Other than the cast’s performances, I think what really makes The Dark Knight is its thematic richness. The idea of duality and antithesis is continually emphasised – justice vs. injustice, order vs. chaos, Batman vs. The Joker. Even Harvey Dent, with his position openly and publicly fighting crime, is the polar opposite of Batman, a secretive, anonymous vigilante – they are two sides of the same coin, with the possibility of one becoming the other in the right (or wrong) circumstances. The film also looks beautiful, in no small part due to Nolan’s use of IMAX cameras for key scenes, including The Joker’s thrilling bank-heist introduction, the action-packed Gotham freeway chase and the imposing establishing shots of cityscapes. Hans Zimmer/James Newton Howard’s eerie and layered score also deserves a mention – this is not the epic, orchestral sound he made for the rise of a hero in Batman Begins, but a dark and disturbing musical accompaniment for a hero’s fall.

All the best Batman films are about “his one rule” directly or indirectly. The Joker will never truly be defeated because Batman will never cross that line to snuff out the pain and suffering he causes once and for all. That’s one of the main reasons why The Dark Knight and UNDER THE RED HOOD hit so hard as stories: they’re prepared to skewer the Batman.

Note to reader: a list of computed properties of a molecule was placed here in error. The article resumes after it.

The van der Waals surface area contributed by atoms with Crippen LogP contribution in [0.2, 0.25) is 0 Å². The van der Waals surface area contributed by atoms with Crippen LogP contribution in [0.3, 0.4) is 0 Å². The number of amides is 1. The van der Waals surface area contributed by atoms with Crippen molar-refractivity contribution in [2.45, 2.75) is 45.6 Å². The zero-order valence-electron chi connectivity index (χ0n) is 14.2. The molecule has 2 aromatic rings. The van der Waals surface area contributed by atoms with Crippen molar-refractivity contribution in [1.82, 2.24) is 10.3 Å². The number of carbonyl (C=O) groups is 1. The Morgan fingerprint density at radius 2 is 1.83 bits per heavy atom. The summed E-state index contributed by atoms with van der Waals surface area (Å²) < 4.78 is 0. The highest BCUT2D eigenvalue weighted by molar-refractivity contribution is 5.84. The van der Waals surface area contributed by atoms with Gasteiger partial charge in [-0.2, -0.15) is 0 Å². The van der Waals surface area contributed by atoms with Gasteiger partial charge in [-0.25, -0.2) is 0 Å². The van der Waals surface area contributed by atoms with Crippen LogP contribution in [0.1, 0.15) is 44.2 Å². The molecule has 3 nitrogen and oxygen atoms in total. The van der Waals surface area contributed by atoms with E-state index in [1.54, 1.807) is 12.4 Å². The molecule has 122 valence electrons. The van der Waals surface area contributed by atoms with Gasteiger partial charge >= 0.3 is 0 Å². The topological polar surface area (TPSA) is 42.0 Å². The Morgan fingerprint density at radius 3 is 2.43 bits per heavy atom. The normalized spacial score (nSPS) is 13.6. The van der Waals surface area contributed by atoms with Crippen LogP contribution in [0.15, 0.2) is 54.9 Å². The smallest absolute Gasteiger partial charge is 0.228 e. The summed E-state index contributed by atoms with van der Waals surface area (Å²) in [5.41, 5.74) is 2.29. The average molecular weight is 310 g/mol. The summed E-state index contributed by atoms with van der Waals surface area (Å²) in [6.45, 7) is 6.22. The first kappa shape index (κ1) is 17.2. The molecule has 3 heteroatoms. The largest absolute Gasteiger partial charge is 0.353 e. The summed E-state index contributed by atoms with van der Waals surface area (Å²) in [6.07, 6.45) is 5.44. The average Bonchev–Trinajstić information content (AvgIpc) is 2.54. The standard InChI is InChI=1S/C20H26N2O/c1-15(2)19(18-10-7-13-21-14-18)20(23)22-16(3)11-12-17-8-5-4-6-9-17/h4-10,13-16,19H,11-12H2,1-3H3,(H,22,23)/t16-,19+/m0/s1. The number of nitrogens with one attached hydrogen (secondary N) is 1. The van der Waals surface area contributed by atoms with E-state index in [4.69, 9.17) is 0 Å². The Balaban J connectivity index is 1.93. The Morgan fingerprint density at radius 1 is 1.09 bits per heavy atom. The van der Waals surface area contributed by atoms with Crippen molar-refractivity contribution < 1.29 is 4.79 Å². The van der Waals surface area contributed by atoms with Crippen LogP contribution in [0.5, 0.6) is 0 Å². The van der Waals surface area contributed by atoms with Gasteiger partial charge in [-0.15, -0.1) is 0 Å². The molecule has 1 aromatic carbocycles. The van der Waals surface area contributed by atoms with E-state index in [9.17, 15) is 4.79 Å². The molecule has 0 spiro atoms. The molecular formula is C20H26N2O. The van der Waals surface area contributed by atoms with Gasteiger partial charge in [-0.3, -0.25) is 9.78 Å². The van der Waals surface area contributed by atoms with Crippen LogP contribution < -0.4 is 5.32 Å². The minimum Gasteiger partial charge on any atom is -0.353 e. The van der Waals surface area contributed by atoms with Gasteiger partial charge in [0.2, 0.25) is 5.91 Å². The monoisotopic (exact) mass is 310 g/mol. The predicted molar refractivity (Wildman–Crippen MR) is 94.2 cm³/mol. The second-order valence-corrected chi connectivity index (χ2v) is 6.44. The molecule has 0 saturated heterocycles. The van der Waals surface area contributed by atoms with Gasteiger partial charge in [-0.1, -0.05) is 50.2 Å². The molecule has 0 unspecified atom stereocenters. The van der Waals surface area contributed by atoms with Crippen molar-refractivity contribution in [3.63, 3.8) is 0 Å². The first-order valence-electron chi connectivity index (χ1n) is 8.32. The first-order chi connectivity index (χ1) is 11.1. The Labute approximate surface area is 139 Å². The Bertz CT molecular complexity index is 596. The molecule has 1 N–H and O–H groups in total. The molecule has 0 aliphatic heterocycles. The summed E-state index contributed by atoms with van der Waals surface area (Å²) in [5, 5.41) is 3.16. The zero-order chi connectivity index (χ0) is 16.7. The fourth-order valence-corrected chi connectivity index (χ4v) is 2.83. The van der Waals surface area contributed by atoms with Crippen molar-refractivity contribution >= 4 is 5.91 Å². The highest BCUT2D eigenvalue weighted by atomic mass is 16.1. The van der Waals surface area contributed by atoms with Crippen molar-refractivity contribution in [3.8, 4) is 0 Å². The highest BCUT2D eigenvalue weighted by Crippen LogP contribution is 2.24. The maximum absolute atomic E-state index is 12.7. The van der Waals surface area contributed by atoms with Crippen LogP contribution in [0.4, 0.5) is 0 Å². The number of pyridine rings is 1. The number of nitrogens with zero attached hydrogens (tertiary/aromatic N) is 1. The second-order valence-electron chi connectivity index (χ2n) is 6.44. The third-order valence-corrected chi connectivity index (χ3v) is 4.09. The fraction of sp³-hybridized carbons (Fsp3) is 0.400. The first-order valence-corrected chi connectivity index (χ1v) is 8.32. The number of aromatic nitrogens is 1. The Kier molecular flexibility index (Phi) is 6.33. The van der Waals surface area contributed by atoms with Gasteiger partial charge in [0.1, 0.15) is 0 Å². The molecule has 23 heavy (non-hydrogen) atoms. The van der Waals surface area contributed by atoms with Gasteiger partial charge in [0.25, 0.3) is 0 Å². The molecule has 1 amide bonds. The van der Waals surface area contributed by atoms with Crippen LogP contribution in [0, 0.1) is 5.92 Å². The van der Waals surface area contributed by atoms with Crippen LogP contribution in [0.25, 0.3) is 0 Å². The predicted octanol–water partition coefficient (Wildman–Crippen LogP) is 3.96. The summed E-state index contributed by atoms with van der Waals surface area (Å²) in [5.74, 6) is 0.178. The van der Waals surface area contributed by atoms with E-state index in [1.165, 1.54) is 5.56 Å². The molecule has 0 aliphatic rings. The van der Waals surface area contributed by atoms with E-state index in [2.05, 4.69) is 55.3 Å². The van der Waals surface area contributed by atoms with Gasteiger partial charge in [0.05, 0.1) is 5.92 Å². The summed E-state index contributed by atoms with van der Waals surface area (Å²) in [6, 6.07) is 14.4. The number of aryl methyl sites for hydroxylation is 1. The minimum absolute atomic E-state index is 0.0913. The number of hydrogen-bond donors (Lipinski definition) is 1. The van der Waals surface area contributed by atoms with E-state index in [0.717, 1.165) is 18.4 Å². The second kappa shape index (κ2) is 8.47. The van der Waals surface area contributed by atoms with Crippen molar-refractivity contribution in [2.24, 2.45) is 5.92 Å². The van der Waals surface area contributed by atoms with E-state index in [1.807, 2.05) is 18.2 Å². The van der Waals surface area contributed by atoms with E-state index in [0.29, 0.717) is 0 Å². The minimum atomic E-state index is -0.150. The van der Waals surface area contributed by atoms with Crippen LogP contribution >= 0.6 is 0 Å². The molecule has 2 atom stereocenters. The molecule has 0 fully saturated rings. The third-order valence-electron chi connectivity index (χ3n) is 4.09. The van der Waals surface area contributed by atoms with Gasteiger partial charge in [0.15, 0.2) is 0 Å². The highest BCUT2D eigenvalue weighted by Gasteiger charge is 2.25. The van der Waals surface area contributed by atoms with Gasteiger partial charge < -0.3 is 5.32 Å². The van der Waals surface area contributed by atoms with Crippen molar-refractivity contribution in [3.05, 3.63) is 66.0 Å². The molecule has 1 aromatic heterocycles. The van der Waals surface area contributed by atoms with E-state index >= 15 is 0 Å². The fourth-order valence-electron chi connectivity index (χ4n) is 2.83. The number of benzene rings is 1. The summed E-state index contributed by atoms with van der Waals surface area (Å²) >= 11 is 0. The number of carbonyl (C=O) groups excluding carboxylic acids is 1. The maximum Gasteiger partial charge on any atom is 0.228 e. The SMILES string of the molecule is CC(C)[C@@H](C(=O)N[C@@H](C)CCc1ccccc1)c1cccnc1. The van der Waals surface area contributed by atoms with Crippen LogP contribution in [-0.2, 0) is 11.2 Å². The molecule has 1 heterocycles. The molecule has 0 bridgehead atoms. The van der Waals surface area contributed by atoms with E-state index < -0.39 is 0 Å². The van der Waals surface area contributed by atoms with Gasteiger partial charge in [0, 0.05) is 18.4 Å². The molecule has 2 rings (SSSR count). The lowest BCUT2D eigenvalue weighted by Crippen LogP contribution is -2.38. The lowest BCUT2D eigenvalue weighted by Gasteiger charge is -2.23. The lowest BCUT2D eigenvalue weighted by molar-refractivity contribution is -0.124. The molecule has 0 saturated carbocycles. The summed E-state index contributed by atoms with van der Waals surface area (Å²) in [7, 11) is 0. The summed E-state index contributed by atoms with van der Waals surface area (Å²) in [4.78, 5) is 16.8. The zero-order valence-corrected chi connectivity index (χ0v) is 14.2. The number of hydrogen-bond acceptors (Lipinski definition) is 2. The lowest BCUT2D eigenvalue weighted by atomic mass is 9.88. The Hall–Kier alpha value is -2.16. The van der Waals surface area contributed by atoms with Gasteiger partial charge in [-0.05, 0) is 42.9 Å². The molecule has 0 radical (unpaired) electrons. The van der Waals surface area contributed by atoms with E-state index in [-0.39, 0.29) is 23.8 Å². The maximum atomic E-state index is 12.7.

Where The Dark Knight fails is in one sub-par sequence that threatens to de-rail the whole film. Everything from the hostages on bomb-rigged boats to Batman’s final confrontation with the Joker is over-blown, over-acted and thoroughly unnecessary. The film would be much better off if this sequence was deleted entirely, if the joker was dealt with more swiftly, then we could progress directly to the film’s operatic finale.

To an extent, with a more formidable baddie, more at stake and the hero suffering a crisis and hanging up his cape halfway through (for about five minutes) The Dark Knight hits all the darker superhero sequel story beats you might expect. Where it becomes intersecting us discussing how much of a superhero film something with such a grounded aesthetic and so much allegory and symbolism and melodramatic tragedy can really be. Is The Dark Knight really a crime-thriller with Batman and the Joker in it? By throwing off the shackles of the superhero blockbuster, Nolan has allowed his series to mature, to comment on serious and relevant issues to the modern world.

Christopher Nolan has created a very smart, rich, and exciting thriller that is as different to Batman Begins as is possible to be. There’s very little to criticise apart from that misjudged, flabby sequence towards the end, and the film is technically superb. If only Nolan left it here, left us wanting the film we deserved, but not the one we needed right now. Oh well, an inferior concluding chapter can never take this masterpiece from us.

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Review: The Incredibles (2004)